People and Places
What Western Port means to family

Celeste de Vis lives in an idyllic part of the world where weedy sea dragons, humpback whales, Australian fur seals, soldier crabs and multiple varieties of birdlife currently go about their business as if the world has stopped turning. Time moves slow here as the beauty of nature ebbs and flows. This single mother, who pulls on her gumboots every day to explore the rockpools with her 14-year-old daughter Charlotte or with any one of the foster children she takes care of, is worried. Worried about what is going on down Point Rd. Worried about how her neck of the woods will change if Western Port Bay is turned into a gas import terminal. 

Celeste explains: “We’ve been living in Crib Point since 2013 and moved to the area because of how beautiful it is. My daughter has ASD and many of the kids I foster have disabilities or extra needs and respond well to the natural environment. They love it here. Western Port Bay is currently a wetland sanctuary. The depth of marine life along Woolley’s Beach  Reserve to Golden Point Beach is wide and varied. Did you know that you get a view of everything that lives under the sea line once the tide is out? The whole soldier crab population is exposed. Many of the beaches here are relatively untouched and nature is thriving. You see sea snails, shrimp, sea stars and flatworms, and the stretch of sand I call Shelley Beach has a football field length of shells which would be at least 30cm deep.”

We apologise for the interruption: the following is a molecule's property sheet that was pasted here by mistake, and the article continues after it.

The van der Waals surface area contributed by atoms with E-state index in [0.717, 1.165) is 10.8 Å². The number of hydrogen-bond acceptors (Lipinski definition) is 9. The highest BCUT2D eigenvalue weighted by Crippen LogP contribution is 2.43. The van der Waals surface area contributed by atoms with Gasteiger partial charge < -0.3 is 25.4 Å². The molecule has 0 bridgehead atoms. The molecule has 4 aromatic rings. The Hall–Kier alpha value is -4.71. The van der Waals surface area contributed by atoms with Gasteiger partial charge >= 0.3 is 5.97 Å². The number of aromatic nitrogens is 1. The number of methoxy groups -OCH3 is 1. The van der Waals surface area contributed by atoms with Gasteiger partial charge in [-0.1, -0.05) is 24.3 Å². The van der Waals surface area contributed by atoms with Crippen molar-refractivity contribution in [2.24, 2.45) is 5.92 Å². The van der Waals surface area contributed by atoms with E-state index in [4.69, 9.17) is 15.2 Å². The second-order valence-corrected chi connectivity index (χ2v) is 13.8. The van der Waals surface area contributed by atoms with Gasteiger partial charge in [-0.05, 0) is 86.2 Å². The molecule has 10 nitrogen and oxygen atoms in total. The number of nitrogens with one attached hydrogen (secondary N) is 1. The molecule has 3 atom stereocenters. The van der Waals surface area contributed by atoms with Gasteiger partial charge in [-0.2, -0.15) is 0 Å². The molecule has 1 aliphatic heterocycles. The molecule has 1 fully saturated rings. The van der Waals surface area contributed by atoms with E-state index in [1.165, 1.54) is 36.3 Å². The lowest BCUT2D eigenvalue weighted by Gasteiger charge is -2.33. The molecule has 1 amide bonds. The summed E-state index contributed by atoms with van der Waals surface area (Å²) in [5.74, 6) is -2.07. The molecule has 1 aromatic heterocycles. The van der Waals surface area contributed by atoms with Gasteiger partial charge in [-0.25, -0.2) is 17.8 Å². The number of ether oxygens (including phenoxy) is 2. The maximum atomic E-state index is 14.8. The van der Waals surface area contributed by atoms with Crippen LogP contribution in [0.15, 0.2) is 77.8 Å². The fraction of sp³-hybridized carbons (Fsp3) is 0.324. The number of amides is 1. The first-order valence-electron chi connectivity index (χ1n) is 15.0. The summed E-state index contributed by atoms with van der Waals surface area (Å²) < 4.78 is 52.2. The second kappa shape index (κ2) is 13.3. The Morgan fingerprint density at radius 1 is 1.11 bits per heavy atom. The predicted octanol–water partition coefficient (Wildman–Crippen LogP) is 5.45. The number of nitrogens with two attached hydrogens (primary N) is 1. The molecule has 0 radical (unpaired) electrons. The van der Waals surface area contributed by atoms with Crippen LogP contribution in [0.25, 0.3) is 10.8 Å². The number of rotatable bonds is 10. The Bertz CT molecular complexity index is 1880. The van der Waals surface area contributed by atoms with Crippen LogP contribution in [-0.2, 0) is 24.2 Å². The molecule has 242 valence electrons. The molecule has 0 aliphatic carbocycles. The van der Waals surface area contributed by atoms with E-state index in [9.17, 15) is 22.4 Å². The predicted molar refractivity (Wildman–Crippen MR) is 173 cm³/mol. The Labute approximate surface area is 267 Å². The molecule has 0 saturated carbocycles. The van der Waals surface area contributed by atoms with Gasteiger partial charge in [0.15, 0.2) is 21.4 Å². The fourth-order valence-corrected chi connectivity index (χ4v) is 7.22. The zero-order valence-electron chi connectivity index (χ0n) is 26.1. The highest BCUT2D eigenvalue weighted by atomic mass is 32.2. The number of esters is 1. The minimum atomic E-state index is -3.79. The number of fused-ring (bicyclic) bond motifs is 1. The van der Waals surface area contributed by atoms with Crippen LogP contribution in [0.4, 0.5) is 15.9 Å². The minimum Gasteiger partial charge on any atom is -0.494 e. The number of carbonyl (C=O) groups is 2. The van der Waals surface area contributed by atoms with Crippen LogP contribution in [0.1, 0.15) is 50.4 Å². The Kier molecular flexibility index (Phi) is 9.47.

She continues: “My daughter does really well in this environment. We identify a creature on the beach and then go home and research it. It is an incredible area for learning in the field. We chose to settle here for mental health and well-being reasons. That’s why I became part of the Save Westernport community-led group in 2016 which is against AGL’s plan to build one of Australia’s biggest gas import terminals at Crib Point. That would mean huge liquefied natural gas tankers travelling through a narrow entrance to dock at a permanent floating storage and regasification unit.”

AGL’s plans to develop the gas import terminal has got locals on the Western Port side riled up. There are concerns regarding noise, light and chemical pollution, not to mention the disruption to marine life. And that’s just the beginning. “The wetlands are really important environmentally and culturally.” After all, we are on Bunurong/Boon Wurrung Country here, people.

“If AGL’s plan goes ahead, we would have to move out of the area, which would be heartbreaking. There are so many different species within the area and multiple worlds within a rock pool that could be affected,” concludes Celeste. Food for thought.

Nearly 5000 people so far have pledged to boycott AGL should it go ahead with its gas import terminal plans. To find out more about Save Westernport, log on to 


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